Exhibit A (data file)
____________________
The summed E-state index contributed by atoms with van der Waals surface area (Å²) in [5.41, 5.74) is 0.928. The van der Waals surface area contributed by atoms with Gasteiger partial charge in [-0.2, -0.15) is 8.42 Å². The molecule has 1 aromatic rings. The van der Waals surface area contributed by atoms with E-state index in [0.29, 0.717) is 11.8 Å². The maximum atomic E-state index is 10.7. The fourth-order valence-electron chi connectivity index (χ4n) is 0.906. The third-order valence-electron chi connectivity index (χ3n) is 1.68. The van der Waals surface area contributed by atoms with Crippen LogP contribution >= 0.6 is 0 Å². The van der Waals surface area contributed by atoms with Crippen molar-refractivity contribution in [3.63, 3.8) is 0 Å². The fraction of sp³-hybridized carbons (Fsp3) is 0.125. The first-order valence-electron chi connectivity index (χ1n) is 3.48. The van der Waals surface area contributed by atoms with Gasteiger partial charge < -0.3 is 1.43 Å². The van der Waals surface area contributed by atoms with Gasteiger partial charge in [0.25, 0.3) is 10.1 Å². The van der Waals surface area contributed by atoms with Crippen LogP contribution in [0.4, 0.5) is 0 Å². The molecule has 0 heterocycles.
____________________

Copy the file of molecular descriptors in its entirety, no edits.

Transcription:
The summed E-state index contributed by atoms with van der Waals surface area (Å²) in [5.41, 5.74) is 0.928. The van der Waals surface area contributed by atoms with Gasteiger partial charge in [-0.2, -0.15) is 8.42 Å². The molecule has 1 aromatic rings. The van der Waals surface area contributed by atoms with E-state index in [0.29, 0.717) is 11.8 Å². The maximum atomic E-state index is 10.7. The fourth-order valence-electron chi connectivity index (χ4n) is 0.906. The third-order valence-electron chi connectivity index (χ3n) is 1.68. The van der Waals surface area contributed by atoms with Crippen LogP contribution >= 0.6 is 0 Å². The van der Waals surface area contributed by atoms with Crippen molar-refractivity contribution in [3.63, 3.8) is 0 Å². The fraction of sp³-hybridized carbons (Fsp3) is 0.125. The first-order valence-electron chi connectivity index (χ1n) is 3.48. The van der Waals surface area contributed by atoms with Gasteiger partial charge < -0.3 is 1.43 Å². The van der Waals surface area contributed by atoms with Gasteiger partial charge in [0.25, 0.3) is 10.1 Å². The van der Waals surface area contributed by atoms with Crippen LogP contribution in [0.4, 0.5) is 0 Å². The molecule has 0 heterocycles.